Conclusion: Disrupting and Reinvigorating Feminism Feminism after the critique of feminism has its work cut out for it. And the intellectual drift from feminist critique has done little to reverse the tides. what powers they secure (and disguise or veil). reinvigorated.MCGILL LAW JOURNAL / REVUE DE DROIT DE MCGILL [Vol. Pushing the analysis further along the lines recommended by Butler. it must struggle to displace the dominance of dominance feminism in the popular imagination. . instead. while providing a range of alternative feminist and queer readings. not reify. or at least. I have structured my discussion along the lines of providing distinctively feminist and distinctively non feminist readings. Feminism needs a makeover." But. or 80s. has become a caricature of itself. readings that do move beyond sexual negativity. In these post-feminist times. or even 90s feminist slogans-even when some of those slogans hold true."81 She encourages. they simply no longer have cultural resonance. "Against Proper Objects". sexuality. and more about intellectual trespass. In the area of sexuality. what assumptions they naturalize. when critique is understood as unrelenting interrogation of what lies beneath. 49 disciplining the boundaries between feminist and queer theory and their appropriate object of study (gender and sexuality respectively). supra note 8 at 24-25. in the popular imagination. it may be that feminism needs more critique. it must find a way to speak that is not reminiscent of 1970s." My analysis of both Twyman and Secretary. 82 Ibid. "[a]n autonomous theory and politics specific to sexuality must be developed" (supra note 6 at 309). what feminism. it may then be time to worry less about intellectual territory. "a kind of intellectual trespass which values the expansive possibilities of 82 such confrontations over the retreat into intellectual territory. and to "encourage the kinds of conversations that resist the urge to stake territorial claims through the reduction or caricature of the positions from which they are differentiated. As the analysis of Tywman and Secretary has attempted to illustrate. Non-feminist readings do not. without collapsing into the sexual libertine. feminism must find ways to tap back into cultural power lines. 81 Butler. it was part of an argument that in the short run. feminism can produce a multiplicity of readings and insights into the representation of sex. and repackaged. While it has been the critique of feminism that has contributed to its current stasis. and S/M subjects in particular. It needs to be disrupted. Wendy Brown and Janet Halley have argued for the politically invigorating potential of critique: Critique offers possibilities of analyzing existing discourses of power to understand how subjects are fabricated or positioned by them. has largely proceeded along disciplinary boundaries that Butler suggests that we abandon. when the language of feminism is suspect. and sexual subjects in general. Feminism. Feminist readings focus on gender. and to carve out for itself a role in the analysis of sex and sexuality beyond the siren call of negativity and danger. at 25.

or implicit. It is a moment to insist that gender still matters. and what or whom these norms exclude. While queer theory has performed an invaluable task in attempting to affirm the value of the sexual. disavowed. disavowed. and implicit. a gendered sphere that has constituted women as very particular kinds of legal subjects and restricted the agency of these subjects. From socialist feminists and postmodem feminists debating questions of carework.READING AND REREADING THE SEXUAL SUBJECT privileges they fix. we no longer have to take them as givens. Any attempt to value the relational or familial sphere must be attentive to the extent to which this is a profoundly gendered sphere of life. 875 The critique of feminism may "reinvigorat[e] politics by describing problems and constraints anew. the abject. "Introduction" in Halley & Brown. Queer theory should not.."' Queer theory may be helpful in this critique. for example. it needs to be subject to the same analysis of what is hidden.2004] B. however. Feminism after the critique of feminism is a feminism forever changed. it is not at all clear that it needs to be produced at the expense of the relational. even beyond the intersectionality critique. taking a step back from queer theory must not be a return to an earlier feminism in which only gender matters. eds. . challenge hetero-normativity. It is a feminism 83 Wendy Brown & Janet Halley. a saviour in sex positive clothing. the feminism of feminism after must be prepared to rethink the limits of its own categories and imagination. COSSMAN . One need not fall back upon cultural feminism to dispute this rejection of the value of the relational. and by discerning or inventing new possibilities within it.content and possible reworking 83 of our apparent political choices. and deploy alternative analytical frames to move beyond these limitations and back again. It is a moment to consider the gaps and lacunae created by queer theory's lack of attention to the ways in which the legal and cultural regulation of sexuality more generally is gendered. tends to normatively value subversion over normalization. and produce self-meaning. supra note 12. there is a significant and sophisticated literature from which to draw in order to value the relational. to political theorists and philosophers influenced by the work of Levinas. The critique of intersectionality has ensured that feminism must remain attentive to the multiple axes of power and identity. Of course. at 33. by attending to what is hidden. In the realm of sexuality and beyond. Queer theory. But. what norms they mobilize. the sexual over the familial. be held up as feminism's white knight. providing a way for feminism to look beyond and back at itself. Feminists and non-feminists alike have found value in the intimate sphere of relational life as a sphere with the potential to affirm selfhood. Taking a step back from queer theory and affirming the potential value of the intimate/relational/familial sphere is also a moment to bring feminism and its focus on gender as an axis of power back into view. 1 at 26-27. feminism after is a feminism changed. Queer theory also needs critique. the erotic. Critique is thus a practice that allows us to scrutinize the form. It is a feminism that needs to be attentive to its own imaginative failings. the individual pursuit of the erotic over relational -care and responsibility. 8"Ibid.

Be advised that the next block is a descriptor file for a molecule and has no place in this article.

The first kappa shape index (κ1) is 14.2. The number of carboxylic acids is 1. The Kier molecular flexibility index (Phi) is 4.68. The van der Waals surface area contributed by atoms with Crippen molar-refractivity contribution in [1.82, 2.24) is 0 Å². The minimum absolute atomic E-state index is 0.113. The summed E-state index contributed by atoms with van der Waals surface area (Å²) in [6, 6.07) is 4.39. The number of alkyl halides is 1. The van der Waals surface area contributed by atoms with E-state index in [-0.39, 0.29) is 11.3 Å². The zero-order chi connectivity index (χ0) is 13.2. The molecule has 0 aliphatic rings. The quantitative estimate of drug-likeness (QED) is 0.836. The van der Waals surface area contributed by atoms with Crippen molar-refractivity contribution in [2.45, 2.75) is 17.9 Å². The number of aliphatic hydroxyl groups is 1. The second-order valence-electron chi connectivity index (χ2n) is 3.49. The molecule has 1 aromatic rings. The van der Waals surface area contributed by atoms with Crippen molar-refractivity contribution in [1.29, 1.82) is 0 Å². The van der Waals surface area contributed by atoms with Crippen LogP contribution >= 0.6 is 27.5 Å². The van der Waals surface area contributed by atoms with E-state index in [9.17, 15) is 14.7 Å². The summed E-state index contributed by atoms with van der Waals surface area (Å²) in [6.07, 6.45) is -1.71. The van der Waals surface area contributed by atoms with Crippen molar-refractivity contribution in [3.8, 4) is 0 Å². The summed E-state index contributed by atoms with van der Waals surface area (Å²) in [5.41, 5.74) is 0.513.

49 excited by the electrifying energy of postmodemism. Feminism after the critique of feminism must be able to tap into these high voltage power lines. its deployment. the feminism of feminism after must be prepared to rethink the limits of its own categories and imagination. . postcolonialism. a feminism disrupted by challenges to its very foundational concepts. critical race theory. It must not be afraid to return to gender. In the realm of sexuality and beyond. and queer theory. and deploy alternative analytical frames-such as queer theory-to move beyond these limitations and back again. and its porous borders. among others.876 MCGILL LAW JOURNAL / REVUE DE DROIT DE MCGILL [Vol. nor to rethink its meaning.

Sign up to vote on this title
UsefulNot useful